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    I was forced to replace my front entry door this weekend. I had no idea how much front doors cost. I do now.

  13. #373
    Quote Originally Posted by 2&2 Slider To Leyritz View Post
    Most ceiling fans have a light kit that is separate from the fan itself. So you can likely just swap out the light kit for about $30 without replacing the entire fan.
    Thanks, do you think Lowe's carries them or are they something I would need to special order? I wonder if this is common in ceiling fans after a few years.

  14. #374
    I disagree with you
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    Quote Originally Posted by lbE08 View Post
    can you just connect a new cable to the bent cable and pull it through?
    or buy a ferret

  15. #375
    rolling quads since 2002
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    Quote Originally Posted by siff View Post
    I was forced to replace my front entry door this weekend. I had no idea how much front doors cost. I do now.
    I have been looking at doors because I'd like to replace my front door as well. Would love some small windows in the door. Definitely pricier than I had expected even at the low end, and gosh they get really really costly.

  16. #376
    count me in the crew taken aback by how expensive doors are. we don't need a new front door, but we've got some rather crappy side/back doors that would use replacing, and the price made me choke.

  17. #377
    Quote Originally Posted by iodeac View Post
    Thanks, do you think Lowe's carries them or are they something I would need to special order? I wonder if this is common in ceiling fans after a few years.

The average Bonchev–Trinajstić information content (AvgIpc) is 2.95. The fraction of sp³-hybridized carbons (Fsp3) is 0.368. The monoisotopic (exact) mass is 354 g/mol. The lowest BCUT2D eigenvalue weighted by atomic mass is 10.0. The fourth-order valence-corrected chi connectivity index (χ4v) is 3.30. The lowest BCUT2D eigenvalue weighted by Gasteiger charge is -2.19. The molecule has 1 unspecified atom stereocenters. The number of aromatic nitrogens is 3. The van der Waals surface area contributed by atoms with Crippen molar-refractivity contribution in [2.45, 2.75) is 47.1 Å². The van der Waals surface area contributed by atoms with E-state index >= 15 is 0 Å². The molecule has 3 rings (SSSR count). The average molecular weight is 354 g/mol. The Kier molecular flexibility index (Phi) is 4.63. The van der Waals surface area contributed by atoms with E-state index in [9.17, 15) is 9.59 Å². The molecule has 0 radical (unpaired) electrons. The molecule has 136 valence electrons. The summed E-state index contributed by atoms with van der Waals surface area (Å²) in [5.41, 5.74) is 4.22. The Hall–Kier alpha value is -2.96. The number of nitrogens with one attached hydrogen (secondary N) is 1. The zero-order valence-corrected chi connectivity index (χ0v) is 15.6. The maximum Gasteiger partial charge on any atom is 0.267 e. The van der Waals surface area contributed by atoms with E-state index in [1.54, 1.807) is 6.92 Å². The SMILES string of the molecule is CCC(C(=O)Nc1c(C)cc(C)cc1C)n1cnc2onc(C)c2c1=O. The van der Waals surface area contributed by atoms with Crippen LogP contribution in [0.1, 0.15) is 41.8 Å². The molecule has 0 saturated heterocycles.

Lowes has a bunch of them in stock, different styles and colors. Is it one of their Harbor Breeze line? Many of those come without light kits and then you pick the light kit that you want, so you should be able to match something up, just get one from the same manufacturer. You just unscrew the kit from the existing fan, and there will be like a 16-plug wiring harness that you will just unplug and plug in the new one. If the light is a on a separate wall switch from the fan then there will be two additional bare wires to splice. It should only take you about 20 minutes to do, just make sure you turn the breaker off first.

  18. #378
    Scott "Rufio" Feather
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    Our home is about 7 1/2 years old. We face direct sun in the afternoon and made the mistake of getting a wood door when we built. Unfortunately, we also have sidelights and a transom. Pella came in and wanted ~$7K. Screw that. We then went to Home Depot and they had a beautiful iron door that was about the same (a bit less). We ended up getting a fiberglass door for about $3K. The combination of the door, sidelights and transom just kills you. Any customization (size, etc...) runs the price up.

  19. #379
    Quote Originally Posted by 2&2 Slider To Leyritz View Post
    Lowes has a bunch of them in stock, different styles and colors. Is it one of their Harbor Breeze line? Many of those come without light kits and then you pick the light kit that you want, so you should be able to match something up, just get one from the same manufacturer. You just unscrew the kit from the existing fan, and there will be like a 16-plug wiring harness that you will just unplug and plug in the new one. If the light is a on a separate wall switch from the fan then there will be two additional bare wires to splice. It should only take you about 20 minutes to do, just make sure you turn the breaker off first.
    I added a light kit to a fan in my apartment when I first moved to Atlanta. Just picked one up from the Home Depot (had no idea what brand fan it was, but the guy at HD said they were basically universal). It took me less than 30 minutes and I am completely useless when it comes to home improvement/DIY stuff (and I didn't have a ladder - was stretching a bit on a dining room chair). This will be a piece of cake for you, io.

  20. #380
    I just turned on the heat for the first time and noticed a burning smell coming from the air vents. It was enough to set off the smoke alarms, which beeped for a few seconds. Any idea What it could be? It doesn't occur with the AC set to cooling.

    Sent from my SGH-T999 using Tapatalk 2